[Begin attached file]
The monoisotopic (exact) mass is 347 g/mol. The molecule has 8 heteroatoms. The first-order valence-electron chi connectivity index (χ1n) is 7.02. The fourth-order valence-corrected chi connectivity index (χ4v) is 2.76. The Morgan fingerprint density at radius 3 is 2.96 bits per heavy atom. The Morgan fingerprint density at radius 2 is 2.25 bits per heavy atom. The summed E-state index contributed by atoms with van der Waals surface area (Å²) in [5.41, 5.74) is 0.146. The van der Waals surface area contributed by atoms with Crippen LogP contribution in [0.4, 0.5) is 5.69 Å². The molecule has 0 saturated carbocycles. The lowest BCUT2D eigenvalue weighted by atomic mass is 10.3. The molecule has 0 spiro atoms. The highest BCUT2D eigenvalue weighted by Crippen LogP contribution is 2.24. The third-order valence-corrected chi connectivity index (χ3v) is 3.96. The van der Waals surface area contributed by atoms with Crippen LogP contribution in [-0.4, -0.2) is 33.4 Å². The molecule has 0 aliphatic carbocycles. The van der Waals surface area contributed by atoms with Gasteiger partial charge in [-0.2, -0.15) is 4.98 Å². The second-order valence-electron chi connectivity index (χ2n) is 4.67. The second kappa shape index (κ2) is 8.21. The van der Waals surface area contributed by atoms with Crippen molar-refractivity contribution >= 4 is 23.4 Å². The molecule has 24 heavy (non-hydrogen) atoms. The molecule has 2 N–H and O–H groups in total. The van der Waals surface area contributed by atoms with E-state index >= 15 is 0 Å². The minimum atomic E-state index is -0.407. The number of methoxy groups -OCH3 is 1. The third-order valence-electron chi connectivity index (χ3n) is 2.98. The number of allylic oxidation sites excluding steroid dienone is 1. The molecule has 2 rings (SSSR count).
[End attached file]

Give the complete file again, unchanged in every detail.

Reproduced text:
The monoisotopic (exact) mass is 347 g/mol. The molecule has 8 heteroatoms. The first-order valence-electron chi connectivity index (χ1n) is 7.02. The fourth-order valence-corrected chi connectivity index (χ4v) is 2.76. The Morgan fingerprint density at radius 3 is 2.96 bits per heavy atom. The Morgan fingerprint density at radius 2 is 2.25 bits per heavy atom. The summed E-state index contributed by atoms with van der Waals surface area (Å²) in [5.41, 5.74) is 0.146. The van der Waals surface area contributed by atoms with Crippen LogP contribution in [0.4, 0.5) is 5.69 Å². The molecule has 0 saturated carbocycles. The lowest BCUT2D eigenvalue weighted by atomic mass is 10.3. The molecule has 0 spiro atoms. The highest BCUT2D eigenvalue weighted by Crippen LogP contribution is 2.24. The third-order valence-corrected chi connectivity index (χ3v) is 3.96. The van der Waals surface area contributed by atoms with Crippen LogP contribution in [-0.4, -0.2) is 33.4 Å². The molecule has 0 aliphatic carbocycles. The van der Waals surface area contributed by atoms with Gasteiger partial charge in [-0.2, -0.15) is 4.98 Å². The second-order valence-electron chi connectivity index (χ2n) is 4.67. The second kappa shape index (κ2) is 8.21. The van der Waals surface area contributed by atoms with Crippen molar-refractivity contribution >= 4 is 23.4 Å². The molecule has 24 heavy (non-hydrogen) atoms. The molecule has 2 N–H and O–H groups in total. The van der Waals surface area contributed by atoms with E-state index >= 15 is 0 Å². The minimum atomic E-state index is -0.407. The number of methoxy groups -OCH3 is 1. The third-order valence-electron chi connectivity index (χ3n) is 2.98. The number of allylic oxidation sites excluding steroid dienone is 1. The molecule has 2 rings (SSSR count).